The Anthropocene and the end of Progress
In 2011 the cover of The Economist announced, “Welcome to the Anthropocene”. Atmospheric chemist and Nobel laureate Paul Crutzen introduced the term in 2000. It rapidly spread into wide use, yet remains controversial. Scientists vigorously debate the evidence; some argue that the term is a political statement, not a scientific designation. However the debate among scientists turns philosophical, as the idea of the Anthropocene marks the end of the idea of Progress.
The idea of the Anthropocene provides an important perspective on the human experiment. By placing human history on the scale of the Earth’s 4.5 billion-year history, it highlights the startling speed of the evolution of our emerging global civilization. In less than 10,000 years the human population exploded from a few million hunter-gatherers to 7.5 billion. Even more amazing is nearly all of this change happened in that last few hundred years. Beginning with the Scientific Revolution and the Enlightenment in the 1500s, accelerating technological change in agriculture, medicine, industry, and more, created our interconnected, technological civilization at the beginning of the 21st century. Whether scientists officially designate it the Anthropocene or not, humans are now the dominant influence on the Earth System. Ironically, the human-epoch threatens to be a dangerous time for humanity. Climate change, pollution, loss of biodiversity, and more, are disrupting the Earth System in ways that pose a serious threat to civilization.
The idea of Progress was born in the Enlightenment Projects philosophy of history. This philosophy believed that scientific and technological progress would naturally bend the arc of human history toward a world free of disease, hunger and want. To a significant degree scientific-technology is fulfilling its promise, hunger, disease and poverty are all in decline. But while technological change has greatly increased human life expectancy it is helping to drive a mass extinction event. The ambiguity of technological progress has unmoored it from the philosophical idea of Progress. Nevertheless, its inertia continues to propel technological change at accelerating rates. Humanity is currently in a maelstrom of technological revolutions in the areas of biotechnology, robotics, artificial intelligence, nanotechnology, and more. These powerful scientific-technologies are developing with inadequate guidance and responsibility. It is just as likely that these technological revolutions could help propel civilization through the dangers of the Anthropocene or accelerate disruptions to the Earth System crashing civilization.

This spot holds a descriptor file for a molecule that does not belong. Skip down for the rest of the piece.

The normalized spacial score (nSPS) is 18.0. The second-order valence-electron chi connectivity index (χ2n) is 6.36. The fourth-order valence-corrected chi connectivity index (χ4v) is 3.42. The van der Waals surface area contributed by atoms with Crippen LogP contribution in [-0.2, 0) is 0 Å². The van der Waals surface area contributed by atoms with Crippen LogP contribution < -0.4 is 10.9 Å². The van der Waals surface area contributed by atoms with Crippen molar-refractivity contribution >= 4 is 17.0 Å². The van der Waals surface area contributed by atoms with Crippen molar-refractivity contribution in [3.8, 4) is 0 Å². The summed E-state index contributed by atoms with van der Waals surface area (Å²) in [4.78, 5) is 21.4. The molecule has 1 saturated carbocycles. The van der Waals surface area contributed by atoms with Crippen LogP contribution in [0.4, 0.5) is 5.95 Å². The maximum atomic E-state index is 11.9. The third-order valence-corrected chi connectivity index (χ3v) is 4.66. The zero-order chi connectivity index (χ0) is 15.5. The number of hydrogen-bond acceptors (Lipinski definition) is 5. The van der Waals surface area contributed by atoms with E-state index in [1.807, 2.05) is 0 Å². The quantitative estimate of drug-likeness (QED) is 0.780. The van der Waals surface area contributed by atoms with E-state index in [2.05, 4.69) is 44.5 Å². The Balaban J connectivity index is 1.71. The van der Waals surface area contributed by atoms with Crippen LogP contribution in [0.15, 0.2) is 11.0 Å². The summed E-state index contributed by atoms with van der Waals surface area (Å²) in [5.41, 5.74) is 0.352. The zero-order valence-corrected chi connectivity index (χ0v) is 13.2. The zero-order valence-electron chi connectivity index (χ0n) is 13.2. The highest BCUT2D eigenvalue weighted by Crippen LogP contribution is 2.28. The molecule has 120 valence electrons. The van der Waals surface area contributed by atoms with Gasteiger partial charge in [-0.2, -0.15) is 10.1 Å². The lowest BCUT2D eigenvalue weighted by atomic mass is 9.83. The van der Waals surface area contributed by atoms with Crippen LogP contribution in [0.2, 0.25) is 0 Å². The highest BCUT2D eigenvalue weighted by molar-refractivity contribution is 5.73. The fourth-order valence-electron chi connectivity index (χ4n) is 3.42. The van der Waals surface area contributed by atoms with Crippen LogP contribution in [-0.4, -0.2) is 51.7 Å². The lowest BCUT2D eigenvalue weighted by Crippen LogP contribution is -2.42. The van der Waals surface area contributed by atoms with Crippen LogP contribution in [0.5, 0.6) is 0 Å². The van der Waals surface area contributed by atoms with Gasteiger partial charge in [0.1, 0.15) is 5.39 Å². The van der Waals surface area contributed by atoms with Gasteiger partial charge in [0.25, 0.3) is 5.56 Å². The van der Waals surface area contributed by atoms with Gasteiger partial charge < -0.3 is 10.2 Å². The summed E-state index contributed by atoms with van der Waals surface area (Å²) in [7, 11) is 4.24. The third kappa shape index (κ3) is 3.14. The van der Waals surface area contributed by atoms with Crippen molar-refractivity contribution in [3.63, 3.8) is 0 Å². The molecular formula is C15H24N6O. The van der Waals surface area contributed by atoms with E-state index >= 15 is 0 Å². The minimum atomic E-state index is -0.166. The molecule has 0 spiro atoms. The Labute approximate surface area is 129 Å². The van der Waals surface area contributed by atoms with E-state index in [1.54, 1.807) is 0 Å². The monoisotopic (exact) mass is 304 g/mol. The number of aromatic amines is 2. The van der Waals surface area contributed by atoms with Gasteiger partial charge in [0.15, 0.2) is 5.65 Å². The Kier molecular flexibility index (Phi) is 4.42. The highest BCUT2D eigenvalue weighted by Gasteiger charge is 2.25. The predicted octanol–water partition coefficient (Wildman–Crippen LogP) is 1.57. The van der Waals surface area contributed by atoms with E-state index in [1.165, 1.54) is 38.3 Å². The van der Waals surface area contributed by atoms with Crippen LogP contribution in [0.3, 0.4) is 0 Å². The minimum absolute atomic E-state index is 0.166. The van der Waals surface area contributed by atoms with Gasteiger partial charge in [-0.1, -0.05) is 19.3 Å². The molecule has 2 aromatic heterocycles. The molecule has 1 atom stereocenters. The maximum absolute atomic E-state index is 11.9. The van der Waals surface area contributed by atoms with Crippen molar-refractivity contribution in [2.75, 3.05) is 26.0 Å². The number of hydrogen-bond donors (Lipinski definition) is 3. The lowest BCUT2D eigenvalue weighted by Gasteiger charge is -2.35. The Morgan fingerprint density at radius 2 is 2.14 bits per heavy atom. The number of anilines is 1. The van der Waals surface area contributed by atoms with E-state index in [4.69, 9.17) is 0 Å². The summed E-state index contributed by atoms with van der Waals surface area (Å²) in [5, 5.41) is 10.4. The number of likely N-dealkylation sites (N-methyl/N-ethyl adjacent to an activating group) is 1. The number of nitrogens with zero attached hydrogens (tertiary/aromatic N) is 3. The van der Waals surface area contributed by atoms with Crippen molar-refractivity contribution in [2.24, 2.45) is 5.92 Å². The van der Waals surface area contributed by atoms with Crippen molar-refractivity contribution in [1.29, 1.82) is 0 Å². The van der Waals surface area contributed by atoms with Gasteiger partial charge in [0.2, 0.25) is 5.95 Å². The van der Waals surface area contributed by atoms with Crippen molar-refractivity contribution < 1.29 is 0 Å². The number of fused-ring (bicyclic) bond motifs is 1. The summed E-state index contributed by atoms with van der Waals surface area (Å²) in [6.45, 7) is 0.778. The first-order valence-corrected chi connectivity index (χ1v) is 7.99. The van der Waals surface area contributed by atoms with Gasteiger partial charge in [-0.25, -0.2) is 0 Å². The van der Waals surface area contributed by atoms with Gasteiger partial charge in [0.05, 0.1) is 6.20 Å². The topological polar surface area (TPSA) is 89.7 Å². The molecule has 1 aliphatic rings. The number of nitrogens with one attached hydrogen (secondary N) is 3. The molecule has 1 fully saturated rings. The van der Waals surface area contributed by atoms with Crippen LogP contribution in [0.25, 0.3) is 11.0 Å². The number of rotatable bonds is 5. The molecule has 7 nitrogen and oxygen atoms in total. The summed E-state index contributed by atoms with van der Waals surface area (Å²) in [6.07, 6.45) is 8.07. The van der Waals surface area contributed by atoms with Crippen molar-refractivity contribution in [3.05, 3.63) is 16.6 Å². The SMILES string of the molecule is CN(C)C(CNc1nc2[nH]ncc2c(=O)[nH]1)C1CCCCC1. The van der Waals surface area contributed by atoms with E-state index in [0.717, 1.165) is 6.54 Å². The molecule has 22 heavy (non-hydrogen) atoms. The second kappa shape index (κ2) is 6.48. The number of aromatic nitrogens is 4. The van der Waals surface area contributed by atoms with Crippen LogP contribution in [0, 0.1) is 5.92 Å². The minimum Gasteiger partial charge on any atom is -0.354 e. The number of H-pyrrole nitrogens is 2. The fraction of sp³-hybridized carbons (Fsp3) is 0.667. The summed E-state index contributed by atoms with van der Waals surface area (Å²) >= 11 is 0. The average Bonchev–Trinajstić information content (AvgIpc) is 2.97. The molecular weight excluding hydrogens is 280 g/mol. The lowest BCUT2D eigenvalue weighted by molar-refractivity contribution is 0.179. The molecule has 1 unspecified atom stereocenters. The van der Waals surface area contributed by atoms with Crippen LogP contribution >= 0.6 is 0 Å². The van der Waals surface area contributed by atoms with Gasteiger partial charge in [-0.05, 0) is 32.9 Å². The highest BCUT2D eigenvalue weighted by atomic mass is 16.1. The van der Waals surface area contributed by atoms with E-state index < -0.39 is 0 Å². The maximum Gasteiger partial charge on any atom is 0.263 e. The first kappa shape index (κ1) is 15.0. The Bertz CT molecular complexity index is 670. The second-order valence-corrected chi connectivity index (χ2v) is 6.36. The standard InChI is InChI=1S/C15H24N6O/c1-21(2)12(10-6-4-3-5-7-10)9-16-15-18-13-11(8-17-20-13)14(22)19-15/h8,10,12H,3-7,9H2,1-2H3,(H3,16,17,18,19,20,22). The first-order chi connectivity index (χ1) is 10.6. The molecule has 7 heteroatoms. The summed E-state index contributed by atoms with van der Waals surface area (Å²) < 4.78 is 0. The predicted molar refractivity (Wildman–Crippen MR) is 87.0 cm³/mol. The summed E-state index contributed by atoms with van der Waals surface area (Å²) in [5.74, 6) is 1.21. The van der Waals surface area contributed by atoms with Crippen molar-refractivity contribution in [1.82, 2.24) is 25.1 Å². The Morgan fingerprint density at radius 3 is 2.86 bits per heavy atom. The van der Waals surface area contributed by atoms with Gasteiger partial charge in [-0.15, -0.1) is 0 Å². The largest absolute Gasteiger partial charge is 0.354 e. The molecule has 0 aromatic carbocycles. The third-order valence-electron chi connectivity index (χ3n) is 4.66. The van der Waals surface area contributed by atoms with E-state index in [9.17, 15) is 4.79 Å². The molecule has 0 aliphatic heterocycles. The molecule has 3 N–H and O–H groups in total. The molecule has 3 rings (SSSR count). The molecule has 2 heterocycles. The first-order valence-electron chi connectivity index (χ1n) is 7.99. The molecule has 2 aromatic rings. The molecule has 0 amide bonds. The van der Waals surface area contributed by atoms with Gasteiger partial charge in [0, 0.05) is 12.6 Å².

Few people believe in the Enlightenment’s assumptions that the advance of reason, science and technology somehow automatically lead to social progress. Nevertheless, we cannot find the levers to guide the technological juggernaut. One interesting idea put forth in the “Ecomodernist Manifesto”, is to find ways to direct technological progress toward the clear and definable goal of decoupling human activities from the Earth System. This is an interesting, but mindboggling challenge, when considering how to decouple, for example, agricultural-systems from the Earth Systems while feeding 10 to 12 billion people. Many Ecomodernist and others think genetic engineering and synthetic biology could help achieve this goal. However, the first generation of genetically engineered crops with herbicide and insecticide resistant traits proved to be little help or increased human impacts on the Earth System. The first generation biotechnologies made spectacular progress toward increasing the economic success of the life science companies that developed and sold them to farmers. If we want future to contribute to decoupling food production from negative impacts on the Earth System societies must find ways to direct technological change toward those goals.
The Ecomodernist Manifesto observes that, “Decoupling environmental impacts from economic outputs is not simply a function of market-driven innovation and efficient response to scarcity.” This observation does not necessarily mean that centralized, bureaucratic planning of innovation will be required. Rather, it points out that new, creative approaches to incentivizing and reward innovations that make progress in achieving social and environmental goals are needed. The Anthropocene calls for new ways of thinking about technological progress.
About the Author
Dane Scott is an associate professor of ethics at the University of Montana. His teaching and research interests focus on ethical and philosophical issues arising from the interactions of scientific and technological development with environmental and social concerns. Some general areas he explores in his research are sustainability, global climate change, risk management, agriculture, and public deliberations over emergent technologies.
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- Progress in Crisis, Genetic Engineering and Philosophy of Technology